Jeff: I think early on we were all sort of inspired by hardcore. Maybe not so much musically, just because that was when we were all in junior high, high school, starting to go to our first shows. Those were easily accessible, cheap shows. So we'd go to these shows and we'd see these bands putting on these hardcore shows and they were doing it themselves and they were giving themselves their own press on their records and they were booking their own tours. That's really inspiring when you're at this impressionable age and want to start a band. I think that that scene in that aspect was really inspiring to the band. Not necessarily from a musical standpoint, but just from an operating standpoint - getting everybody moving on the music train. But yeah, I mean, a lot of your standard classic rock type stuff like Led Zeppelin, Kiss and The Who. If you ask Brian what his big inspirations are, he's going to tell you like Billy Joel. I mean we're all pretty much all over the map. From what I've found out, "Holding A Wolf By The Ears" is the last album needed to fulfil your deal with Vagrant, so what happens now in terms of the band's future?
Jeff: We're back with Vagrant for another three records. They wanted to keep the band and we agreed to stay, so we have another three-record contract with Vagrant. So we can expect another three records at least?

Jeff: I mean unless something drastic happens, yeah. But we have the go ahead to make three more records. Seeing as this is our first interview in 2008, I'd like to ask you what you look forward to the most in the new year, musically and otherwise?
Jeff: Musically? I'm kind of hoping something happens. I'm getting really scared because it doesn't seem like anybody is doing anything new. It seems like there's a lot of people combining other things that have been done in the past, putting them in new combinations, but no one's really doing anything where I hear it and go "My god! I've never heard anything like that before!". Like, it's not happening and it hasn't for a long time, and it's starting to scare me. What about Protest The Hero's upcoming album?

Jeff: Honestly, I know they're label mates and I don't know anything about them. Tell me a bit about your life as a band right now. What goals are you pursuing, long term and short term?
Jeff: Just try to take control of a lot more things involving the band. The website, managing it, helping set up the shows ourselves. We're in direct contact with promoters a lot ourselves. We run our MySpace page, we answer every single e-mail that comes through. We're just trying not to delegate things out to other people that don't need to be. Do you have any festivals planned for this summer?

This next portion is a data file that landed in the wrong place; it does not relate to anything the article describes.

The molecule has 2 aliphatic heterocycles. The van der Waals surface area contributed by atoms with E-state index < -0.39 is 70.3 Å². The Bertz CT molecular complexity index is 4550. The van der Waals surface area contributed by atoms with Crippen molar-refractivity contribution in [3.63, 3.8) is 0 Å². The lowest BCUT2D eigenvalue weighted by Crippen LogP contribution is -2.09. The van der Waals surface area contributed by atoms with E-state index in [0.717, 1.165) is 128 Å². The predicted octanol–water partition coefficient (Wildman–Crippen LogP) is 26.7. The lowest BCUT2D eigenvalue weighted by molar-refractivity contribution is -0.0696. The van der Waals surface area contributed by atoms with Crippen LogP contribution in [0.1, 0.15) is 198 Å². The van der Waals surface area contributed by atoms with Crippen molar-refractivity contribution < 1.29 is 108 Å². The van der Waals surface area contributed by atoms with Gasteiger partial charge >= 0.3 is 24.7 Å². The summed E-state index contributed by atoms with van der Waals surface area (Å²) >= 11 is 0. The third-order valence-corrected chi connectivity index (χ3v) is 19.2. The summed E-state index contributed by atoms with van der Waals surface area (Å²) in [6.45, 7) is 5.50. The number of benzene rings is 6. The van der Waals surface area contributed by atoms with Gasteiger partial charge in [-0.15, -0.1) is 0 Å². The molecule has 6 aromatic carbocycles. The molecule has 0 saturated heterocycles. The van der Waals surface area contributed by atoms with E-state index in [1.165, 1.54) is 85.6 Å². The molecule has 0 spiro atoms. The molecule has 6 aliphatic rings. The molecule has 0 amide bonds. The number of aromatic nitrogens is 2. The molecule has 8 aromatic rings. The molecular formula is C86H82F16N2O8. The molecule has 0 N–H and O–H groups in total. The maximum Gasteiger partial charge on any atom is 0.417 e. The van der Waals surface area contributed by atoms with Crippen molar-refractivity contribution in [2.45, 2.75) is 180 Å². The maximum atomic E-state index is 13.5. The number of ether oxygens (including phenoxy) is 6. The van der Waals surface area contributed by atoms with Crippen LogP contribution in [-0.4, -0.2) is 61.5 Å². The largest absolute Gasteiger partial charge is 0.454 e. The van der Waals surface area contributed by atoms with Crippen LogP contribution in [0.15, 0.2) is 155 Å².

Jeff: Not yet. I mean, we're going to Australia in March to do a big touring festival. And then we're doing one in Japan in April. Aside from that, we're pretty much concentrating on recording and finishing the new record. So we'll see when we get a bit closer to summer. Do you have any crazy, hilarious or just plain disturbing tour stories you'd like to share with our readers?
Jeff: Our bus smells really bad right now. I mean that's kind of disgusting. There's us and Hundred Reasons in the same bus, so there's like fourteen guys all sleeping in a confined space. It's just ungodly, the stench in there. Other than that it's just kind of boring for the most part. I mean you pretty much just get to the venue, set up and play. I mean on our last tour we had flat tires within twenty minutes on an interstate in North Carolina. That was pretty horrifying, but we still made the show, so it was kind of exciting as well. This is kind of a personal question from me. Somebody once told me there was an inside joke associated with the song "Take Her To The Music Store", and I'd like to know what it is?
Jeff: Yeah. One of the old members of the band - I think it was Scott, the original guitar player - took some gear to a music store in Long Island. The guy basically tried to rip him off for how much the gear was worth. Basically that was it, the guy trying to rip him off, trying to screw him over, and I think that sort of became the thing. If you wanted to screw over a girl, it was "oh, take her to the music store!" So taking someone to the music store is essentially ripping them off or giving them the once over. Well, that's it from us. Do you have any famous last words or shout outs?
Jeff: A shout out to anyone that's reading and coming out to the shows. Last words? If you have to start a band, do something different. Do something cool!

comments powered by Disqus


© Copyright MMXXI